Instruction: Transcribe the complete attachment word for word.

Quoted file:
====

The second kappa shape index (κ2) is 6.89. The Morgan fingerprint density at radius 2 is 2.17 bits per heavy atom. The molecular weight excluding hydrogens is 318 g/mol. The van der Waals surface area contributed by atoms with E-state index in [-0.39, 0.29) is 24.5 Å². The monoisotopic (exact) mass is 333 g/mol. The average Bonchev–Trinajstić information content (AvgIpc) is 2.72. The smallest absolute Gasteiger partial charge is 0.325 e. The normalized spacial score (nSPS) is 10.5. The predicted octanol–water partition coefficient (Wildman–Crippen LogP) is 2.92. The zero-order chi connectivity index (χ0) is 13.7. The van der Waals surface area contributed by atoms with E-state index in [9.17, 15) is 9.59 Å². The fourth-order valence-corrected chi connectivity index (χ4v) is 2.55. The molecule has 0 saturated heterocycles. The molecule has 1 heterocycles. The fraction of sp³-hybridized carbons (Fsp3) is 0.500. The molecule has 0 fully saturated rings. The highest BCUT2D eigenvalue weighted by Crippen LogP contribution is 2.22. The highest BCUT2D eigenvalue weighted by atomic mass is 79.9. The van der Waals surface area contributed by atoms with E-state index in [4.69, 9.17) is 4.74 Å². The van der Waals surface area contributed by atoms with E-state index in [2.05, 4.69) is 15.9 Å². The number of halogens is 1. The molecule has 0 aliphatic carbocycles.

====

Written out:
The second kappa shape index (κ2) is 6.89. The Morgan fingerprint density at radius 2 is 2.17 bits per heavy atom. The molecular weight excluding hydrogens is 318 g/mol. The van der Waals surface area contributed by atoms with E-state index in [-0.39, 0.29) is 24.5 Å². The monoisotopic (exact) mass is 333 g/mol. The average Bonchev–Trinajstić information content (AvgIpc) is 2.72. The smallest absolute Gasteiger partial charge is 0.325 e. The normalized spacial score (nSPS) is 10.5. The predicted octanol–water partition coefficient (Wildman–Crippen LogP) is 2.92. The zero-order chi connectivity index (χ0) is 13.7. The van der Waals surface area contributed by atoms with E-state index in [9.17, 15) is 9.59 Å². The fourth-order valence-corrected chi connectivity index (χ4v) is 2.55. The molecule has 0 saturated heterocycles. The molecule has 1 heterocycles. The fraction of sp³-hybridized carbons (Fsp3) is 0.500. The molecule has 0 fully saturated rings. The highest BCUT2D eigenvalue weighted by Crippen LogP contribution is 2.22. The highest BCUT2D eigenvalue weighted by atomic mass is 79.9. The van der Waals surface area contributed by atoms with E-state index in [4.69, 9.17) is 4.74 Å². The van der Waals surface area contributed by atoms with E-state index in [2.05, 4.69) is 15.9 Å². The number of halogens is 1. The molecule has 0 aliphatic carbocycles.